Can Social Marketing Save Customer Service?

Let’s face it: Many large corporations are currently facing a no-win situation when it comes to customer service.

According to a March, 2009 Forrester report titled “The State Of Service Provider Customer Service”, the number of services offered by “service” companies is increasing, while the amount of money they are able to spend on customer service is decreasing.

Yes, lower cost channels such the Web, e-mail and instant messaging have offered some relief but many of the new “outposts” are poorly designed and often result in greater frustration than waiting in long phone queues.

To that end, there is a new breed of customer service that’s starting to evolve and it’s riding in on a white horse called “social.”

Yes, you may have heard of this phenomena, as it’s come in the form of support communities, third-party sites like Get Satisfaction and now through social networking darling, Twitter. The big question, however, is can “social” customer service help, or even potentially save the corporate function known as customer service?

Before we get too far down a path, we should discuss why customer service is arguably more important than ever.

For starters, so many products and services have become commoditized, other than price – which is not an insignificant factor. Customer service is one of the last things left that differentiates one company from another. Do it poorly, and your customers will leave.

On the flip side, when done well, customer service can actually increase loyalty. And if you’ve ever read Fred Reichheld’s manifesto titled “Leading with Loyalty” you know that companies that enjoy the “loyalty effect” grow at better than twice the average for their industry.

If doubling your growth rate isn’t enticing enough in and of itself, Reichheld also proves in his book “The Loyalty Effect” that as little as a 5% increase in retention can improve a company’s bottom-line profitability between 25% and 85%, depending on the industry. Not too shabby, but also easier said than done.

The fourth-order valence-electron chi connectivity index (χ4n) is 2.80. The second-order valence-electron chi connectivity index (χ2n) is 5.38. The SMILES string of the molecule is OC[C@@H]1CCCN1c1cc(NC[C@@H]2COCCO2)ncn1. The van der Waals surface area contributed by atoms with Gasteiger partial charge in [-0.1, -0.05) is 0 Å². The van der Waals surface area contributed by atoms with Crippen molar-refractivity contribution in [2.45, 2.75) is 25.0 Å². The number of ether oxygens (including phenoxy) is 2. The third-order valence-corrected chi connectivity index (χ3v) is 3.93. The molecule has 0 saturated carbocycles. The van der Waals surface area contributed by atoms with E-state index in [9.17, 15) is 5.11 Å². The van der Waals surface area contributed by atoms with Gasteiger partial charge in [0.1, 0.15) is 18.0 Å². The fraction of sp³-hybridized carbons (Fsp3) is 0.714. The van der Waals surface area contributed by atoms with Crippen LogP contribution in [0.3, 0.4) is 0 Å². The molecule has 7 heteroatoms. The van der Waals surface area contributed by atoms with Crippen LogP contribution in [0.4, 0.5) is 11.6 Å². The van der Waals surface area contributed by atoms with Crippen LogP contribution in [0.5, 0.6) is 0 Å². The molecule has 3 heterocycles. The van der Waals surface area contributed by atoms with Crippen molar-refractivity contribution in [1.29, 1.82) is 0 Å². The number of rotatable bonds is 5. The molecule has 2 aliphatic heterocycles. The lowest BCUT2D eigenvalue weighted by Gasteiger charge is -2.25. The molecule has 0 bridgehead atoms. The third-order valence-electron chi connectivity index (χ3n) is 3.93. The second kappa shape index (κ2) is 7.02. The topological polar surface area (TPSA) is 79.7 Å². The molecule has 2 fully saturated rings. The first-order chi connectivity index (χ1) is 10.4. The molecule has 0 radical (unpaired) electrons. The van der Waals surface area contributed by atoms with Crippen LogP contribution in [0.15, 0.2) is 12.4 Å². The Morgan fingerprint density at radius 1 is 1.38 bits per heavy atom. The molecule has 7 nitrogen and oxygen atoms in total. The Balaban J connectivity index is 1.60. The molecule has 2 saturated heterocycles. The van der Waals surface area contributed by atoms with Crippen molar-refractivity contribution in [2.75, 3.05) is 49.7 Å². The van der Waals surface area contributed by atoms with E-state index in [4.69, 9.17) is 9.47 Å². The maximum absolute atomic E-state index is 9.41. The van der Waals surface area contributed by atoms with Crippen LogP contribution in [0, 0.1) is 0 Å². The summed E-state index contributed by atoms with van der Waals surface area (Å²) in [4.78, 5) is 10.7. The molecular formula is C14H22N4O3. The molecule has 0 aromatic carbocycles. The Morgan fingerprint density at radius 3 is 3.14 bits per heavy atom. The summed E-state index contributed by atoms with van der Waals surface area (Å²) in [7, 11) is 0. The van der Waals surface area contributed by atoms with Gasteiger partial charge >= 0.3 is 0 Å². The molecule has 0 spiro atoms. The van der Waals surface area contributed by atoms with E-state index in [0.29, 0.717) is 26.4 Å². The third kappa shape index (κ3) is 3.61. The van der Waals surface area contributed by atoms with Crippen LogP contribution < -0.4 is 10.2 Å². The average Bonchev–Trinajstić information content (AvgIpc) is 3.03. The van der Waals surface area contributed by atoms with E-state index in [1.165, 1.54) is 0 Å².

With that as a backdrop, let’s look at a few examples. These companies are not only using social media to improve their loyalty, they’re also making money and receiving major public attention for their efforts.

Zappos. In some ways, Zappos is a bit of an anomaly because not only does it tap into the power of social – namely Twitter – to serve clients, but the shoe merchant has been known to regularly refer customers to competitor sites when a particular brand or style is out of stock.

While this practice may seem crazy, CEO Tony Hsieh realizes that sometimes a short-term sales hit can result in a long-term customer relationship. By the way, as a result of leading the charge as Zappos’ chief tweeter, he’s amassed more than 1 million followers since he joined Twitter just over a year ago.

Intuit. Intuit is a granddaddy in the world of social customer service. With support communities built around its different product offerings, the software company lets its employees and its customers answer customer-service questions. While this hasn’t alleviated a need for phone support, it has shifted the more complex calls to the more expensive phone channel, while also giving some major SEO juice.

Comcast. One of the few public companies in the world that has not just one but eight employees dedicated to delivering customer service on Twitter, the cable services provider has seen the future of social customer service.

Led by the man BusinessWeek calls “the most famous customer service manager in the U.S.,” Frank Eliason and his Twitter team have become the poster children for using social networking to surprise and delight Comcast customers. Not only do Comcast’s customers love the immediacy of the Comcast team’s responses, they also regularly comment on the fact that they feel like they know Frank – something that goes a long way toward increasing loyalty.

If Zappos, Inuit and Comcast can do it, why can’t you? For anyone interested, here are a few steps to help get you started:

Listen first. You may already know why your customers aren’t as loyal as they might be. If you don’t know, you should start by listening to what they are saying.

Engage. Unless you are one of the lucky few brands that instill passion in your base, think about giving your customers a reason to engage with you. This is most easily and simply accomplished by offering compelling content that is not about your company’s products, but is germane to the customers’ lifestyle. Wrapping this content in social tools makes it more scalable and repeatable.

Measure. If you are diligent about putting steps one and two into practice, make sure you measure. Not only will it help you gauge the effectiveness of your program, it can help you get more funding to fuel it – especially during tough economic times like we’re living through now.

Aaron Strout is CMO of Powered, a social marketing firm based in Austin, TX.